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HowTos

Easily Sudo-open that File

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HowTos

FOSSwire: If you are using GNOME and a distribution that supports either sudo or su, then we have a quick tip for you.

Run any GNU/Linux app on Windows without any virtualization

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freesoftwaremagazine.com: SSH tools, long used by UNIX gurus to perform complicated administrative tasks over the internet on machines miles away, are a very simple and user-friendly solution for more conventional purposes. Ubuntu users, read on to learn how to use SSH to run your favorite GNU/Linux software on Microsoft Windows—without installing any software on the Windows box.

Yet another way to install Ubuntu 7.10 to ASUS Eee PC

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samiux.wordpress: I installed Ubuntu 7.10 SE (my remastered Ubuntu) on a Transcend 8GB Class 6 SDHC card with a no hard drive desktop computer as usual. My desktop is using mobile rack and it is very easy to remove the hard drive.

Use open source to build your own top-class online presence for nothing, part one

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iTWire: Ok, not really nothing: it’ll cost you $9.99 for a domain name. But once you’ve got that, here’s how to build a dynamic and high-class online presence with free web hosting and the powerful open source blogging and content management system WordPress.

Inkscape and Gimp: Tracing a Cartoon Figure

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penguin pete: This isn't really an Earth-shattering technique, but I've lucked out with it enough times to warrant a tutorial. It actually fits with the popular art-school methods for drawing a figure on paper, especially for drawing superhero-type figures.

KDE4 or Bust! — Building KDE4

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nosrednaekim.wordpress: With the release of a (somewhat) stable KDE4 Beta4, I have decided to switch from KDE3.5.8 to KDE4. I decided to compile from source following the excellent instructions on the Techbase.

Save the output of a command in a logfile

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nixcraft: You can use logsave command to save the output of a command in a logfile. General syntax is as follows: logsave /path/to/logfile command-name argument(s)

Howto make partition changes visible to the kernel without reboot

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debianadmin.com: Many system administrators may be in the habit of re-booting their systems to make partition changes visible to the kernel. With Linux, this is not usually necessary. The partprobe command, from the parted package, informs the kernel about changes to partitions.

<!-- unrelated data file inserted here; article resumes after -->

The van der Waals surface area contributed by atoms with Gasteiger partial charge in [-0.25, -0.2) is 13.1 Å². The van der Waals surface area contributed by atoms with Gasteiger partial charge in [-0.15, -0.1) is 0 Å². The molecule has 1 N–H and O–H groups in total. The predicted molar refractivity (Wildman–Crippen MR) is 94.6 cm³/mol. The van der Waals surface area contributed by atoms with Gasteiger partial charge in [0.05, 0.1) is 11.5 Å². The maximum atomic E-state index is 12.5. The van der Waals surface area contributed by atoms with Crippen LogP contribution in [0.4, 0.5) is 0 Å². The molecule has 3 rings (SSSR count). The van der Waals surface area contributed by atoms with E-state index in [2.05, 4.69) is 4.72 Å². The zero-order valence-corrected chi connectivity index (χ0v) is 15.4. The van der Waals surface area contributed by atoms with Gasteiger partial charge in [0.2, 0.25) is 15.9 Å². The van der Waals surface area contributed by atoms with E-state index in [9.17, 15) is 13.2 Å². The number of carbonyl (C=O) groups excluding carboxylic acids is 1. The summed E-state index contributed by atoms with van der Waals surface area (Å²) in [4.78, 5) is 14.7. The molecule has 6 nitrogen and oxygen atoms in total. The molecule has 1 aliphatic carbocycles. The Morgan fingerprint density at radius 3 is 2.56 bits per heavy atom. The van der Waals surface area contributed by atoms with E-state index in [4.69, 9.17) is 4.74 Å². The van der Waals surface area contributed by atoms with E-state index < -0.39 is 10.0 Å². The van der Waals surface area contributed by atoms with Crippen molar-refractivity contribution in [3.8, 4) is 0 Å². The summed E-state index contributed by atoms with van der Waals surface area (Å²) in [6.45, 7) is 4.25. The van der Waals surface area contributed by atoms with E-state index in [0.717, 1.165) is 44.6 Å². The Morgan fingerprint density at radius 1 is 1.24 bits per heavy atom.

RHEL / CentOS Support 4GB or more RAM ( memory )

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nixcraft: If you have 4 GB or more RAM use the Linux kernel compiled for PAE capable machines. Your machine may not show up total 4GB ram. All you have to do is install PAE kernel package.

A new look at fonts in Ubuntu

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ubuntu-assist.com: I’ve been playing around with fonts in Gutsy recently, so I thought I would document on this blog.

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Uselessd: A Stripped Down Version Of Systemd

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Android One: Let us fill you in on Google’s big game

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Mesa Gets Closer To Having OpenGL 4.0 Tessellation Support

A significant patch-set was published on Saturday night that implements the driver-independent bits of OpenGL 4's ARB_tessellation_shader extension inside Mesa. The tessellation support has been one of the big pieces missing from Mesa's OpenGL 4 implementation and fortunately it's getting close to mainline. Chris Forbes of Intel published fifty-six patches this weekend that implement the driver-independent portions of the extension inside Mesa. Of course, the driver portions still need to follow for it to be useful. Read more

Small Console Menu Utilities

One of the great strengths of Linux is the whole raft of weird and wonderful open source utilities. That strength does not simply derive from the functionality they offer, but from the synergy generated by using them together, sometimes in conjunction with applications. The Unix philosophy spawned a "software tools" movement which focused on developing concise, basic, clear, modular and extensible code that can be used for other projects. This philosophy remains an important element for many Linux projects. Good open source developers writing utilities seek to make sure the utility does its job as well as possible, and work well with other utilities. The goal is that users have a handful of tools, each of which seeks to excel at one thing. Some utilities work well on their own. This article looks at four tiny utilities that offer menu facilities. They get virtually zero coverage in the Linux press, so you may not have heard of them before, but they are well crafted and might just fit the bill. Read more